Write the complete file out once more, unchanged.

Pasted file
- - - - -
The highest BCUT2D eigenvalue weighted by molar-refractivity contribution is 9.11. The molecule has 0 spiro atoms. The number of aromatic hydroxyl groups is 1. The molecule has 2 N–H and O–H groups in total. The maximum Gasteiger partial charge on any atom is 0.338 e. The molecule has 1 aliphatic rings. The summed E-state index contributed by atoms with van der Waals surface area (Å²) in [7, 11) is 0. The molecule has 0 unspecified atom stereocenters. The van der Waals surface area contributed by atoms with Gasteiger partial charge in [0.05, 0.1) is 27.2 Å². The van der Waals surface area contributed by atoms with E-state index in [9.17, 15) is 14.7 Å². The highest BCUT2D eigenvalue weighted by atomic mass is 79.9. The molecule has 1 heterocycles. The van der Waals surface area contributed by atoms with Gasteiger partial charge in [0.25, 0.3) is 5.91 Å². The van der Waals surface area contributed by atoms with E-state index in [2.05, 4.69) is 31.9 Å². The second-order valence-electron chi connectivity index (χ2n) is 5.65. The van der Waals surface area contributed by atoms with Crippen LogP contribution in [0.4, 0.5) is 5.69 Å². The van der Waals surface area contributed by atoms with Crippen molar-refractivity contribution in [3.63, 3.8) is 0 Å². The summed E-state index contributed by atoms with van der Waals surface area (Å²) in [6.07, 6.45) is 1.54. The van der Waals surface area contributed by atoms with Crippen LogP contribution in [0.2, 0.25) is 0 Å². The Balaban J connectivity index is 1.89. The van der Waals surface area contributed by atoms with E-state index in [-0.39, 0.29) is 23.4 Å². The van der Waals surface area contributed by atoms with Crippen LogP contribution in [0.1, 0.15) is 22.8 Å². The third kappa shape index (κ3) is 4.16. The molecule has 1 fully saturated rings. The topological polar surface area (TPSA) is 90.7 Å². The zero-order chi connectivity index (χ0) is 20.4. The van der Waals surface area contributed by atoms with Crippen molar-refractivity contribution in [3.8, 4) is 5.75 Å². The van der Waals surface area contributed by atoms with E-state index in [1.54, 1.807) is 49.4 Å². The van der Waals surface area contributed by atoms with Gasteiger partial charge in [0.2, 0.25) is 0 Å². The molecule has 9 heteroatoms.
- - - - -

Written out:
The highest BCUT2D eigenvalue weighted by molar-refractivity contribution is 9.11. The molecule has 0 spiro atoms. The number of aromatic hydroxyl groups is 1. The molecule has 2 N–H and O–H groups in total. The maximum Gasteiger partial charge on any atom is 0.338 e. The molecule has 1 aliphatic rings. The summed E-state index contributed by atoms with van der Waals surface area (Å²) in [7, 11) is 0. The molecule has 0 unspecified atom stereocenters. The van der Waals surface area contributed by atoms with Gasteiger partial charge in [0.05, 0.1) is 27.2 Å². The van der Waals surface area contributed by atoms with E-state index in [9.17, 15) is 14.7 Å². The highest BCUT2D eigenvalue weighted by atomic mass is 79.9. The molecule has 1 heterocycles. The van der Waals surface area contributed by atoms with Gasteiger partial charge in [0.25, 0.3) is 5.91 Å². The van der Waals surface area contributed by atoms with E-state index in [2.05, 4.69) is 31.9 Å². The second-order valence-electron chi connectivity index (χ2n) is 5.65. The van der Waals surface area contributed by atoms with Crippen LogP contribution in [0.4, 0.5) is 5.69 Å². The van der Waals surface area contributed by atoms with Crippen molar-refractivity contribution in [3.63, 3.8) is 0 Å². The summed E-state index contributed by atoms with van der Waals surface area (Å²) in [6.07, 6.45) is 1.54. The van der Waals surface area contributed by atoms with Crippen LogP contribution in [0.2, 0.25) is 0 Å². The Balaban J connectivity index is 1.89. The van der Waals surface area contributed by atoms with E-state index in [-0.39, 0.29) is 23.4 Å². The van der Waals surface area contributed by atoms with Crippen LogP contribution in [0.1, 0.15) is 22.8 Å². The third kappa shape index (κ3) is 4.16. The molecule has 1 fully saturated rings. The topological polar surface area (TPSA) is 90.7 Å². The zero-order chi connectivity index (χ0) is 20.4. The van der Waals surface area contributed by atoms with Crippen molar-refractivity contribution in [3.8, 4) is 5.75 Å². The van der Waals surface area contributed by atoms with E-state index in [1.54, 1.807) is 49.4 Å². The van der Waals surface area contributed by atoms with Gasteiger partial charge in [0.2, 0.25) is 0 Å². The molecule has 9 heteroatoms.